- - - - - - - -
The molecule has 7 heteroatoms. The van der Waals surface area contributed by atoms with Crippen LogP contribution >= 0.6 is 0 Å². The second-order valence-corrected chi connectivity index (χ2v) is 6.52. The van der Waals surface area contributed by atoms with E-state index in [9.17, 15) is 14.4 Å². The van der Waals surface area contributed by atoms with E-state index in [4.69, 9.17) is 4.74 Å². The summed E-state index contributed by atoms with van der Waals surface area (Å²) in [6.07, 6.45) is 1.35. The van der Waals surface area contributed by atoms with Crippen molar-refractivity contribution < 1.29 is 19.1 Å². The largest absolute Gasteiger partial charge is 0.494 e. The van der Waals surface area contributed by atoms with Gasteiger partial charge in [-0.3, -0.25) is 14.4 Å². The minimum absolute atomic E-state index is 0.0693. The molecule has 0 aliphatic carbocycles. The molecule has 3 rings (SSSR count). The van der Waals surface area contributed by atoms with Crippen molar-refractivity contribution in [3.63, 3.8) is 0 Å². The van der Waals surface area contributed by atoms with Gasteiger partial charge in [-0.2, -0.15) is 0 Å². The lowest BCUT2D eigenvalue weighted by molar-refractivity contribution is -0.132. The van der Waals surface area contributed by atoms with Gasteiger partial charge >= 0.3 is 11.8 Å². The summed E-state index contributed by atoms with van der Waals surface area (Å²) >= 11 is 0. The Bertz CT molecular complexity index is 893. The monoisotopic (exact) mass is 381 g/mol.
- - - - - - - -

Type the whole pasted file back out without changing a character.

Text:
The molecule has 7 heteroatoms. The van der Waals surface area contributed by atoms with Crippen LogP contribution >= 0.6 is 0 Å². The second-order valence-corrected chi connectivity index (χ2v) is 6.52. The van der Waals surface area contributed by atoms with E-state index in [9.17, 15) is 14.4 Å². The van der Waals surface area contributed by atoms with E-state index in [4.69, 9.17) is 4.74 Å². The summed E-state index contributed by atoms with van der Waals surface area (Å²) in [6.07, 6.45) is 1.35. The van der Waals surface area contributed by atoms with Crippen molar-refractivity contribution < 1.29 is 19.1 Å². The largest absolute Gasteiger partial charge is 0.494 e. The van der Waals surface area contributed by atoms with Gasteiger partial charge in [-0.3, -0.25) is 14.4 Å². The minimum absolute atomic E-state index is 0.0693. The molecule has 0 aliphatic carbocycles. The molecule has 3 rings (SSSR count). The van der Waals surface area contributed by atoms with Crippen molar-refractivity contribution in [3.63, 3.8) is 0 Å². The van der Waals surface area contributed by atoms with Gasteiger partial charge in [-0.2, -0.15) is 0 Å². The lowest BCUT2D eigenvalue weighted by molar-refractivity contribution is -0.132. The van der Waals surface area contributed by atoms with Gasteiger partial charge >= 0.3 is 11.8 Å². The summed E-state index contributed by atoms with van der Waals surface area (Å²) >= 11 is 0. The Bertz CT molecular complexity index is 893. The monoisotopic (exact) mass is 381 g/mol.